'Troubled' or 'disadvantaged' families
In conversation with Sue Bond-Taylor
[Transcript available in the tab below]
Troubled Families programs have been introduced in England for those most ‘troubled’ families.. Sue Bond-Taylor discusses an evaluation of one these programs and the differences between political and practice meanings of words like empowerment and troubled.
Sue Bond-Taylor is Senior Lecturer in Criminology at the University of Lincoln, England, where she teaches on a number of undergraduate and post-graduate programmes. Her research explores the intersection between criminology and social policy, particularly as it relates to disadvantaged children, young people and families. Her research has therefore focused upon the areas of youth crime prevention, anti-social behaviour, and family interventions. More broadly, it has also explored issues of youth participation, empowerment and access to services and this area ties in with her pedagogic research interest in student voice, representation and engagement. Between 2011 and 2013, Sue led the University’s evaluation of Lincolnshire County Council’s Community Budget Pilot for supporting families with complex needs, which provided the foundations for developing their Troubled Families service. She has written a number of publications on the Troubled Families programme in England, considering the politics, discourse and practice of the programme, and continues to analyse the data from this research as part of her doctoral studies. Sue is a member of the Social Policy Association and sits on the editorial board for the journal Social Policy and Society. @SueBondTaylor. Email Sue: email@example.com.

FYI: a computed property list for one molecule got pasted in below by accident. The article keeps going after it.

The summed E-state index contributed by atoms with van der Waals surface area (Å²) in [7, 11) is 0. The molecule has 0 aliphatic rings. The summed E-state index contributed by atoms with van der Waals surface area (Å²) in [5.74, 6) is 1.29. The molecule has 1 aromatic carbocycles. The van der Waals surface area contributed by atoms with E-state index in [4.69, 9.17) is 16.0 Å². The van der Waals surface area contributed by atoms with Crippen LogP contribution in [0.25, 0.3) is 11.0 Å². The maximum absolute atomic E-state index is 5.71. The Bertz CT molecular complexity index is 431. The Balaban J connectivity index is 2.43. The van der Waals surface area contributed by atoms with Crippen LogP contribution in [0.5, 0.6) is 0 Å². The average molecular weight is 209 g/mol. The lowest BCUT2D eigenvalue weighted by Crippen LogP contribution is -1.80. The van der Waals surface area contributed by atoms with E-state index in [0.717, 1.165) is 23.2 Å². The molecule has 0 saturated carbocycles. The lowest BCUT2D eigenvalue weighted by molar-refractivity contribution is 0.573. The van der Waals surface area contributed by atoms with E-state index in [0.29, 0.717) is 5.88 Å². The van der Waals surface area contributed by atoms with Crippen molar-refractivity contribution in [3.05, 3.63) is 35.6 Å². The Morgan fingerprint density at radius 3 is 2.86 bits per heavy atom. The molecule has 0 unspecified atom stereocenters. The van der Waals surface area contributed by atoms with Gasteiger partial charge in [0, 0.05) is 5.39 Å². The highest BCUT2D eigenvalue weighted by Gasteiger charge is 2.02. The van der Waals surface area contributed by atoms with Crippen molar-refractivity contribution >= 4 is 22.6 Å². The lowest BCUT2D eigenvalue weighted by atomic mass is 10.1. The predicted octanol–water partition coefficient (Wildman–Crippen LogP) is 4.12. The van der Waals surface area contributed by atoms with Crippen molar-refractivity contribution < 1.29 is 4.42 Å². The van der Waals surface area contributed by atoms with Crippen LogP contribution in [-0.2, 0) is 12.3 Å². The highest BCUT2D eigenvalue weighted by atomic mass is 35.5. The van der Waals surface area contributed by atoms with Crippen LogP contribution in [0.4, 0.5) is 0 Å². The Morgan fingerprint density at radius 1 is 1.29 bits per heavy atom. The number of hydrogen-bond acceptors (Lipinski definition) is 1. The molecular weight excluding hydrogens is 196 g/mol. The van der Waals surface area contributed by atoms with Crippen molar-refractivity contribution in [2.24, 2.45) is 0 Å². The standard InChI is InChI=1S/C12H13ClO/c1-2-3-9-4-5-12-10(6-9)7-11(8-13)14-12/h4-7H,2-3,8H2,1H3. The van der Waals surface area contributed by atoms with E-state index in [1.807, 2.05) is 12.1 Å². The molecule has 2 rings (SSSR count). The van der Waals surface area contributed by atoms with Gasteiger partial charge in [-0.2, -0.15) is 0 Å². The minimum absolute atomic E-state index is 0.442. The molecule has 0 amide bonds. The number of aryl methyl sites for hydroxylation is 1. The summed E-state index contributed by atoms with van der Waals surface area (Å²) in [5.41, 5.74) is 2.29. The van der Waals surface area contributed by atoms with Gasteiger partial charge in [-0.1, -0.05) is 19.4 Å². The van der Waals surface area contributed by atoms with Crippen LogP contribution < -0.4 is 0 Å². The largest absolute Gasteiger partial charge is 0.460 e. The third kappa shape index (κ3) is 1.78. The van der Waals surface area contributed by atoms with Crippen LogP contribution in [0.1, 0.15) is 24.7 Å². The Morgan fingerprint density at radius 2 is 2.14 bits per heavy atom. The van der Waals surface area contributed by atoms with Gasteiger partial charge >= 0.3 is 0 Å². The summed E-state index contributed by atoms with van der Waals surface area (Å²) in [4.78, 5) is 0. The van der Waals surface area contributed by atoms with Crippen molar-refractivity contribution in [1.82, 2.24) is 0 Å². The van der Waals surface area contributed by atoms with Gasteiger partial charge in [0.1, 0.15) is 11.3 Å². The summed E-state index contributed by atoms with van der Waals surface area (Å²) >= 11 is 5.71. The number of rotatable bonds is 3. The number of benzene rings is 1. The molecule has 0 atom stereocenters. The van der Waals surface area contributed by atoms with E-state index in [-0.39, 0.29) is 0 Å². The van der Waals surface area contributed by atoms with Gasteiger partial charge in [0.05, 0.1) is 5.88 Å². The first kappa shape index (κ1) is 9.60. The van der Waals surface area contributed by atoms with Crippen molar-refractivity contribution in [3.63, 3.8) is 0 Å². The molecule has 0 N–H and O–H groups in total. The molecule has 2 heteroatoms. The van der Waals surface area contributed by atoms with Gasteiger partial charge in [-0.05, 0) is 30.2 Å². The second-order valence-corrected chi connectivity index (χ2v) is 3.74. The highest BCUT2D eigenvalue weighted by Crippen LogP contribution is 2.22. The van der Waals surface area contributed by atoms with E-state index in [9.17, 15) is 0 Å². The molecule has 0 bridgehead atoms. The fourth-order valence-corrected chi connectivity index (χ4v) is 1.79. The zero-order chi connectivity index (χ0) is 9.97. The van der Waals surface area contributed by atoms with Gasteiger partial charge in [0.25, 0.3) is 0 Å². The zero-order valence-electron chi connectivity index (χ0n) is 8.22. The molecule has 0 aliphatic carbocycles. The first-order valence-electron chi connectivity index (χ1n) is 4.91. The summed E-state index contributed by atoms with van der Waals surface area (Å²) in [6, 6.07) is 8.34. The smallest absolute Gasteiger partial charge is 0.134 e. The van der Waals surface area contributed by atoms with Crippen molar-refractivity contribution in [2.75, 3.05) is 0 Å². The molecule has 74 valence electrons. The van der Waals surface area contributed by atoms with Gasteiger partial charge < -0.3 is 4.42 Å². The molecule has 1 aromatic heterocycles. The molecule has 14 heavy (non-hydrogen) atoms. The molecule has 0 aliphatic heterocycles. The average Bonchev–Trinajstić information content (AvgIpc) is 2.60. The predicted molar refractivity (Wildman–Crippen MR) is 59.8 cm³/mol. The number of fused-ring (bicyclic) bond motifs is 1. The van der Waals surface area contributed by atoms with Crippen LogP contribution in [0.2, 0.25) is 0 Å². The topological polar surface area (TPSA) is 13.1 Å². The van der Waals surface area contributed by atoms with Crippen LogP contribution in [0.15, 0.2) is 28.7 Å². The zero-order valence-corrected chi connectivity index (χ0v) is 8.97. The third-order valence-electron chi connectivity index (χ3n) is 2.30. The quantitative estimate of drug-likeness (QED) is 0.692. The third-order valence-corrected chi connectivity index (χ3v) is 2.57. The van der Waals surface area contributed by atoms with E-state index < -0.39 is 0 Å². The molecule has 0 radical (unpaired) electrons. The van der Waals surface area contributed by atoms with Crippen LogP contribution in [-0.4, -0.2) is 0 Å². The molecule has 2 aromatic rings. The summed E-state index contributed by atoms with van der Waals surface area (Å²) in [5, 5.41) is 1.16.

Recommended citation – APA6th
Fronek, P. (Host). (2015, April 28). ‘Troubled’ or ‘disadvantaged’ families?: In conversation with Sue Bond-Taylor [Episode 76]. Podsocs. Podcast retrieved Month Day, Year, from http://www.podsocs.com/podcast/troubled-or-disadvantaged-families/.